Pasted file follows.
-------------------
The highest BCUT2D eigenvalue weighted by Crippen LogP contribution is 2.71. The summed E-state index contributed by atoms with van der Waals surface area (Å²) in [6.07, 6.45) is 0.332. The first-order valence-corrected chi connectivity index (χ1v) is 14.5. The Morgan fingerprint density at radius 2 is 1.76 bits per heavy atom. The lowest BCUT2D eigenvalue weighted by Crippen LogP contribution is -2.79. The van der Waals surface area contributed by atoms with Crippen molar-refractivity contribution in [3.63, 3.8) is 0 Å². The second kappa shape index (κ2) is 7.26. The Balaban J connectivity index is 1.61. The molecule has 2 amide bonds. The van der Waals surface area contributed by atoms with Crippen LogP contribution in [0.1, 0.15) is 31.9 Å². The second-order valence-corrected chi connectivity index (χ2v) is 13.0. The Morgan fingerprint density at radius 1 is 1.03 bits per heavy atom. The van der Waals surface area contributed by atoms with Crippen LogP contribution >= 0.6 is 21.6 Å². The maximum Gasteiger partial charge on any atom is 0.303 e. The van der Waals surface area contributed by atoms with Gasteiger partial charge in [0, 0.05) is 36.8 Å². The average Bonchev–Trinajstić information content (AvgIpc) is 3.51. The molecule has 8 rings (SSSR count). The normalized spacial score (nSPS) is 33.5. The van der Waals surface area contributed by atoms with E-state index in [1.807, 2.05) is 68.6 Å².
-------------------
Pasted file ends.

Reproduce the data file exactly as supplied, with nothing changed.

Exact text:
The highest BCUT2D eigenvalue weighted by Crippen LogP contribution is 2.71. The summed E-state index contributed by atoms with van der Waals surface area (Å²) in [6.07, 6.45) is 0.332. The first-order valence-corrected chi connectivity index (χ1v) is 14.5. The Morgan fingerprint density at radius 2 is 1.76 bits per heavy atom. The lowest BCUT2D eigenvalue weighted by Crippen LogP contribution is -2.79. The van der Waals surface area contributed by atoms with Crippen molar-refractivity contribution in [3.63, 3.8) is 0 Å². The second kappa shape index (κ2) is 7.26. The Balaban J connectivity index is 1.61. The molecule has 2 amide bonds. The van der Waals surface area contributed by atoms with Crippen LogP contribution in [0.1, 0.15) is 31.9 Å². The second-order valence-corrected chi connectivity index (χ2v) is 13.0. The Morgan fingerprint density at radius 1 is 1.03 bits per heavy atom. The van der Waals surface area contributed by atoms with Crippen LogP contribution >= 0.6 is 21.6 Å². The maximum Gasteiger partial charge on any atom is 0.303 e. The van der Waals surface area contributed by atoms with Gasteiger partial charge in [0, 0.05) is 36.8 Å². The average Bonchev–Trinajstić information content (AvgIpc) is 3.51. The molecule has 8 rings (SSSR count). The normalized spacial score (nSPS) is 33.5. The van der Waals surface area contributed by atoms with E-state index in [1.807, 2.05) is 68.6 Å².